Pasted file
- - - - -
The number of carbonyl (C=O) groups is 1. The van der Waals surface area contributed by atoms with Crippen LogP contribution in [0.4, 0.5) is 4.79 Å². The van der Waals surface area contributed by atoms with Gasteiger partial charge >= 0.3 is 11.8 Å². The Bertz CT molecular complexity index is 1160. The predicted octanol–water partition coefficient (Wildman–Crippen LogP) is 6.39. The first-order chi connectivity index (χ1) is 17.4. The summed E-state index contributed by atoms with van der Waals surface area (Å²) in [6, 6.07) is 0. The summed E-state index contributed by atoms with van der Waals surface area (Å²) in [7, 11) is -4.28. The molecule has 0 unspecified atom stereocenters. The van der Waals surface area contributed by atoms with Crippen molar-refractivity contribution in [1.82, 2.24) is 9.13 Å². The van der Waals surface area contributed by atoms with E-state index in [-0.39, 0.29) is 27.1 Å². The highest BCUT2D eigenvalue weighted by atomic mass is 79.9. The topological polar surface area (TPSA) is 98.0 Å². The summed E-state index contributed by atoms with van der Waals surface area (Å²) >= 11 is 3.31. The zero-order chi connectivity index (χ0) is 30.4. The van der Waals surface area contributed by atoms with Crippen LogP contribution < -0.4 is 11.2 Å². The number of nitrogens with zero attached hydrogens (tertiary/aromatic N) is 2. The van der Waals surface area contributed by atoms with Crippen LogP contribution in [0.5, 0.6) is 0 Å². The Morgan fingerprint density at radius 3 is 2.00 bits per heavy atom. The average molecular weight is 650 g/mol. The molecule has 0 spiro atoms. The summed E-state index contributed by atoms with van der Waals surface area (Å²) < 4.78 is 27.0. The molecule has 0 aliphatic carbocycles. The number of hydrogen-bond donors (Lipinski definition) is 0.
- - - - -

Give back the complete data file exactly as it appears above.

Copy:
The number of carbonyl (C=O) groups is 1. The van der Waals surface area contributed by atoms with Crippen LogP contribution in [0.4, 0.5) is 4.79 Å². The van der Waals surface area contributed by atoms with Gasteiger partial charge >= 0.3 is 11.8 Å². The Bertz CT molecular complexity index is 1160. The predicted octanol–water partition coefficient (Wildman–Crippen LogP) is 6.39. The first-order chi connectivity index (χ1) is 17.4. The summed E-state index contributed by atoms with van der Waals surface area (Å²) in [6, 6.07) is 0. The summed E-state index contributed by atoms with van der Waals surface area (Å²) in [7, 11) is -4.28. The molecule has 0 unspecified atom stereocenters. The van der Waals surface area contributed by atoms with Crippen molar-refractivity contribution in [1.82, 2.24) is 9.13 Å². The van der Waals surface area contributed by atoms with E-state index in [-0.39, 0.29) is 27.1 Å². The highest BCUT2D eigenvalue weighted by atomic mass is 79.9. The topological polar surface area (TPSA) is 98.0 Å². The summed E-state index contributed by atoms with van der Waals surface area (Å²) >= 11 is 3.31. The zero-order chi connectivity index (χ0) is 30.4. The van der Waals surface area contributed by atoms with Crippen LogP contribution < -0.4 is 11.2 Å². The number of nitrogens with zero attached hydrogens (tertiary/aromatic N) is 2. The van der Waals surface area contributed by atoms with Crippen LogP contribution in [0.5, 0.6) is 0 Å². The Morgan fingerprint density at radius 3 is 2.00 bits per heavy atom. The average molecular weight is 650 g/mol. The molecule has 0 spiro atoms. The summed E-state index contributed by atoms with van der Waals surface area (Å²) < 4.78 is 27.0. The molecule has 0 aliphatic carbocycles. The number of hydrogen-bond donors (Lipinski definition) is 0.